A Wine Lover’s Diary, Part 491: California Dreamin’

Jean-Charles’s shoes

Monday, April 7: An early tasting before the annual California wine tasting at the Fairmont Royal York. Jean-Charles Boisset, in resplendent shoes, entertained a group of wine writers and sommeliers at Epic restaurant.

Jean-Charles Boisset

We began with JCB Brut No. 21 Crémant de Bourgogne (citrus and marshmallow nose; crisp green apple flavour – 89) followed by the California wines the Boisset family owns.

  • Raymond Chardonnay 2010: light straw colour; pear on the nose, nicely textured, dry with a poached pear flavour. (88+)
  • JCB Chardonnay Sonoma Coast 2011: light straw colour; leesy, spicy nose of apple and oak; Burgundian style, dry, caramel and apple flavours with a lemony finish. (89)
  • Raymond Cabernet Sauvignon 2010: cedar, vanilla oak and blackcurrant nose; rich mouth feel and soft on the palate. (89)
  • JCB Pinot No. 7 2011: deep ruby colour; cherry and violets on the nose; well extracted cherry flavour. (89+)
  • JCB No.3 Pinot Noir 2011 (a blend of 53% Russian River Pinot with 47% Pinot from Gevry, Nuits St. George and Chambolle-Musigny): cherry red with a nose of raspberry and rhubarb; dry, sinewy and elegant with a firm finish. (90)
  • Raymond Generations Cabernet Sauvignon 2010: deep ruby colour; creamy, blackcurrant and cedar nose; rich and full-bodied with plum and blackcurrant flavours; beautifully balanced with ripe tannins. (91)

Then upstairs for the sparkling wine reception (the Royal York now charges $3.50 to check your coat!) and the lunch at which Jean-Charles was the speaker. The mood was very upbeat because California wine sales have increased for the past four years.

In the ballroom 450 wines were available for tasting but, mercifully, the wine press was offered a quiet room where 97 wines were put out so we could taste quietly at tables. I concentrated on Pinot Noir in both the press room and the main hall. My favourites were Marimar Estate Doña Margerita Vineyard Pinot Noir 2010, Etude Pinot Noir 2011, Hahn Pinot Noir Santa Lucia Highlands 2011, DeLoach Vineyards Russian River Valley Pinot Noir 2012, Landmark Vineyards Overlook Pinot Noir 2012 and Waterstone Pinot Noir 2011. Best value: Jackson Family Camelot Pinot Noir (NV) selling for $13.95. Also really liked Buena Vista Petit Verdot 2011, C. G. Di Arie Vineyard Old Vine Zinfandel 2007 (oldest Zin vines in North America, they said), Justin Justification 2011 (Cabernet Franc/Merlot), and Stag’s Leap Karia Chardonnay 2012.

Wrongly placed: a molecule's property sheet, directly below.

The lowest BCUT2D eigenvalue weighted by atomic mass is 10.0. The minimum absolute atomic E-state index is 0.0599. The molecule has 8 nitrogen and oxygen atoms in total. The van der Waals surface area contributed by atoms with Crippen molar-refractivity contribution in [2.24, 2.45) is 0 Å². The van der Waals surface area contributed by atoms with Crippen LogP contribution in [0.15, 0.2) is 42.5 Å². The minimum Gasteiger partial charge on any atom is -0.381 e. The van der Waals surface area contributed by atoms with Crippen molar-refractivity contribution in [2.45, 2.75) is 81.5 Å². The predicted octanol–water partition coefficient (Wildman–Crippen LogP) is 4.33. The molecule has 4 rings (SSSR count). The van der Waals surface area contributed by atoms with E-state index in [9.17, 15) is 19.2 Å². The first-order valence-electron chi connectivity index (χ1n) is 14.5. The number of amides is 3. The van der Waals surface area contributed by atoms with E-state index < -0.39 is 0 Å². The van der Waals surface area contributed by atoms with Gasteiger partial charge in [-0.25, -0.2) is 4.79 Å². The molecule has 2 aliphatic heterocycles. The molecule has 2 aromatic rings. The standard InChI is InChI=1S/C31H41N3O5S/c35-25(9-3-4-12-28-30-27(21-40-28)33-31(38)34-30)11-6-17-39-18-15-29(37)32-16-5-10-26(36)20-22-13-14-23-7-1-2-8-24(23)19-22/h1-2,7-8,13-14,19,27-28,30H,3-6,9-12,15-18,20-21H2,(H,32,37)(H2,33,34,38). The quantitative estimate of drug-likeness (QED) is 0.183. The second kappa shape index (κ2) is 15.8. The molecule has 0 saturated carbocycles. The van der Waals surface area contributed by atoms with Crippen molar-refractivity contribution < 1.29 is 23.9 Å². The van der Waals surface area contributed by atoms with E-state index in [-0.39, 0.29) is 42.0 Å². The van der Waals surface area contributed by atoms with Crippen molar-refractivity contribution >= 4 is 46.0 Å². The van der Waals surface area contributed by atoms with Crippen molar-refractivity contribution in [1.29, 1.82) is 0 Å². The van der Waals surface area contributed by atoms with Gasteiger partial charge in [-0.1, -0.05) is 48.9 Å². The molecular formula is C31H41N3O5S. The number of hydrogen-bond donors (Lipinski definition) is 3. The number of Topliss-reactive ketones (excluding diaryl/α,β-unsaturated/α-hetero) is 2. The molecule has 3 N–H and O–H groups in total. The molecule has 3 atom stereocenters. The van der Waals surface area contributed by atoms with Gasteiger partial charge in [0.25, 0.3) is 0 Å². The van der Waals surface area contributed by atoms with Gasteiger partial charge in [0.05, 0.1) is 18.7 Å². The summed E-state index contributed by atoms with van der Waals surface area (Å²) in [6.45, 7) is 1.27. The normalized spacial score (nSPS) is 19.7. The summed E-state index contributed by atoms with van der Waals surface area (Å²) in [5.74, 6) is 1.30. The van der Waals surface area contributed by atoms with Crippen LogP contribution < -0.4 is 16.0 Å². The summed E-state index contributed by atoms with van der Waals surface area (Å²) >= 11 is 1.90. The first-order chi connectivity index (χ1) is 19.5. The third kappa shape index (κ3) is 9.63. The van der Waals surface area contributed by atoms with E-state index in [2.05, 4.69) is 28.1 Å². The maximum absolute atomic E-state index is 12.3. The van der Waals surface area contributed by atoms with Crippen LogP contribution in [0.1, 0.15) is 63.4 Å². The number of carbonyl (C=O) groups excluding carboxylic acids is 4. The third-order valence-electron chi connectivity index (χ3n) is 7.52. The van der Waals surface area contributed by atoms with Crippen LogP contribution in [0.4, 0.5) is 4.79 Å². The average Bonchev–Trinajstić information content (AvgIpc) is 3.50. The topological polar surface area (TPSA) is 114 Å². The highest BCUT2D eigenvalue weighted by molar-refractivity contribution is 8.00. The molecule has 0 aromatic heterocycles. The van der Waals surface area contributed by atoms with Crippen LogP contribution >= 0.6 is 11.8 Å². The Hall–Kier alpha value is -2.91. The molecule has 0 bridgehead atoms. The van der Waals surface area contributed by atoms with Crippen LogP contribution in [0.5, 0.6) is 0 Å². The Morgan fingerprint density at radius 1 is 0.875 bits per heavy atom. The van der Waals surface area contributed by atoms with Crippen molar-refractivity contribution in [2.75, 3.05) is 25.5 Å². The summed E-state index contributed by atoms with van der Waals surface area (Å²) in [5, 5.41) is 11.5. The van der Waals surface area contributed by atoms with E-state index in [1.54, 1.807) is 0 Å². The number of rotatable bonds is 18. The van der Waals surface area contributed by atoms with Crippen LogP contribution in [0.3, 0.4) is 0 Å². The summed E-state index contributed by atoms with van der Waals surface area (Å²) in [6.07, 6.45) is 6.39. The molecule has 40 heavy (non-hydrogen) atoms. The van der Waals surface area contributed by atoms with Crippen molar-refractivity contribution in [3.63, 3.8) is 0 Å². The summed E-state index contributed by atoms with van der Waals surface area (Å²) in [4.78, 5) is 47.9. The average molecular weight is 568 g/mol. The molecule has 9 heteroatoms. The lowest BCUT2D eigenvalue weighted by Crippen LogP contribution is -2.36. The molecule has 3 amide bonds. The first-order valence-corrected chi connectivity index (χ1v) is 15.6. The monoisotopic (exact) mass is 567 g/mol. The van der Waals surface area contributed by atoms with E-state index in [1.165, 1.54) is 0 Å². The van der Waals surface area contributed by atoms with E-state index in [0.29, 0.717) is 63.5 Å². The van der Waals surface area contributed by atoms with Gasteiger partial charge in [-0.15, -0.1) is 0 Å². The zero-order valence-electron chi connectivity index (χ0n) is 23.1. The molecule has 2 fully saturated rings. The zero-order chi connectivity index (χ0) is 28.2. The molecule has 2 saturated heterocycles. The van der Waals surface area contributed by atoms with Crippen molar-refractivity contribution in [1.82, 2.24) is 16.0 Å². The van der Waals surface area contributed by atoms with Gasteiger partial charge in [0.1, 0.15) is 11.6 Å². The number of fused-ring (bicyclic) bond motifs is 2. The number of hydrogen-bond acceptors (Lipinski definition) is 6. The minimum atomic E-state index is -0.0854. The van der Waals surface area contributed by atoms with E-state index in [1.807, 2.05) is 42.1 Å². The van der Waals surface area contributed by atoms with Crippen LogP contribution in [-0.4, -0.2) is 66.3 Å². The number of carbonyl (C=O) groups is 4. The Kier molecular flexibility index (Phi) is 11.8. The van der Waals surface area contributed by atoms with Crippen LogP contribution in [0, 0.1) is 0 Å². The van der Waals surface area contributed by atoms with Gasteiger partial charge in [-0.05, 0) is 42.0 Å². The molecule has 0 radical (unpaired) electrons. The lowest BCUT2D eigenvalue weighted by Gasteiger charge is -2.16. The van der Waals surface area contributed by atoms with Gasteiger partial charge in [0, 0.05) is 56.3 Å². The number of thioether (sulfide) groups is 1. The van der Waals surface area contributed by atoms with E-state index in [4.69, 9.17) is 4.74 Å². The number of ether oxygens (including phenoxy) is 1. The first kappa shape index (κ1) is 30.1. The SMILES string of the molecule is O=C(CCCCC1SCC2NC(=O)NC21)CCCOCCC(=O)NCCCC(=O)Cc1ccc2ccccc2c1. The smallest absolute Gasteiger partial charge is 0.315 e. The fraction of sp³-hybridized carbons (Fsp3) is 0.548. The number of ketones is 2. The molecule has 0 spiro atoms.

Di Arie Zinfandel 2007

Tuesday, April 8: Spent much of the day working on the Ontario Wine Awards and preparing for a board meeting of Grapes for Humanity directors. For dinner with spicy pork loin, Montes Reserva Cabernet Sauvignon Colchagua Valley 2012 (dense purple colour; sweet plum and black cherry nosewith a spicy oak note; creamy mid-palate flavours, fruity and firm. No great length but enjoyable for the price of $13.55 (87)).

Wednesday, April 9: A tasting this morning of 12 family-owned Ontario wineries who came together in an association called “Somewhereness” (www.somewhereness.com) – a riff on wine write Matt Kramer’s expression “to describe the blend of terroir, climate, vine and vintner that lets a wine stand apart.” These are Ontario’s best producers and it was a pleasure to taste their wines.

Charles Baker Rieslings at Somewhereness

In the evening I conducted a trial seminar at The Vintage Conservatory for my “Executive Wine Experience.” The concept is to make young executives feel comfortable entertaining clients and navigating wine lists. The wines I chose from my cellar which were matched with food were:

  • Henriot Brut Souverain Champagne
  • Tawse Riesling 2010
  • Sonoma-Cutrer Chardonnay 2012
  • Remoissenet Père & Fils Clos Vougeot 2007
  • Château Chasse Spleen 1982
  • D’Arenberg The Dead Arm 2008
  • Shafer Merlot 2007

Unfortunately the ’82 Chasse Spleen was corked but I substituted Château Franc-Cardinal 2000, a wine made by my late, lamented friend Philip Holzberg. As luck would have it the Shafer Merlot was also corked.